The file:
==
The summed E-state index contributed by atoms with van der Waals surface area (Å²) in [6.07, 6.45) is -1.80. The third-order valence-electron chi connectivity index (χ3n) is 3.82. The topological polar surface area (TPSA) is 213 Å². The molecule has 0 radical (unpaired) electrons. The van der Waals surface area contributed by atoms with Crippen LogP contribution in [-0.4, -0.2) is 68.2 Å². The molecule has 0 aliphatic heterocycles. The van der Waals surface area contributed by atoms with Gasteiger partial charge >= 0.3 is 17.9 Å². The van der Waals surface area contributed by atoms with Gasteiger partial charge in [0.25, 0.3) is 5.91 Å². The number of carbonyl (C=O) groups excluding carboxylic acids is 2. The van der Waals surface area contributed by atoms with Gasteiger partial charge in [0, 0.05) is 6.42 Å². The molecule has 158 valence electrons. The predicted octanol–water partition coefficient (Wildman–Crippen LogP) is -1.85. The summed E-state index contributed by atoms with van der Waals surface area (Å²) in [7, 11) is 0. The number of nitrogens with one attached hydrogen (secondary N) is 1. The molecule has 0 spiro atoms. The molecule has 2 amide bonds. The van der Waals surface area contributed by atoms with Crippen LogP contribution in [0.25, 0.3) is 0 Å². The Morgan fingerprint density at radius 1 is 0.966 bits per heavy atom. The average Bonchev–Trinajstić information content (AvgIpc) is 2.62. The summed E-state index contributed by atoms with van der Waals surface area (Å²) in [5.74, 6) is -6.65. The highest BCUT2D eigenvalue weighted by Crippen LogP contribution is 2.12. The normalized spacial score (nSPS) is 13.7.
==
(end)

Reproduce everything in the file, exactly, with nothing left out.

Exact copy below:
The summed E-state index contributed by atoms with van der Waals surface area (Å²) in [6.07, 6.45) is -1.80. The third-order valence-electron chi connectivity index (χ3n) is 3.82. The topological polar surface area (TPSA) is 213 Å². The molecule has 0 radical (unpaired) electrons. The van der Waals surface area contributed by atoms with Crippen LogP contribution in [-0.4, -0.2) is 68.2 Å². The molecule has 0 aliphatic heterocycles. The van der Waals surface area contributed by atoms with Gasteiger partial charge >= 0.3 is 17.9 Å². The van der Waals surface area contributed by atoms with Gasteiger partial charge in [0.25, 0.3) is 5.91 Å². The number of carbonyl (C=O) groups excluding carboxylic acids is 2. The van der Waals surface area contributed by atoms with Gasteiger partial charge in [0, 0.05) is 6.42 Å². The molecule has 158 valence electrons. The predicted octanol–water partition coefficient (Wildman–Crippen LogP) is -1.85. The summed E-state index contributed by atoms with van der Waals surface area (Å²) in [7, 11) is 0. The number of nitrogens with one attached hydrogen (secondary N) is 1. The molecule has 0 spiro atoms. The molecule has 2 amide bonds. The van der Waals surface area contributed by atoms with Crippen LogP contribution in [0.25, 0.3) is 0 Å². The Morgan fingerprint density at radius 1 is 0.966 bits per heavy atom. The average Bonchev–Trinajstić information content (AvgIpc) is 2.62. The summed E-state index contributed by atoms with van der Waals surface area (Å²) in [5.74, 6) is -6.65. The highest BCUT2D eigenvalue weighted by Crippen LogP contribution is 2.12. The normalized spacial score (nSPS) is 13.7.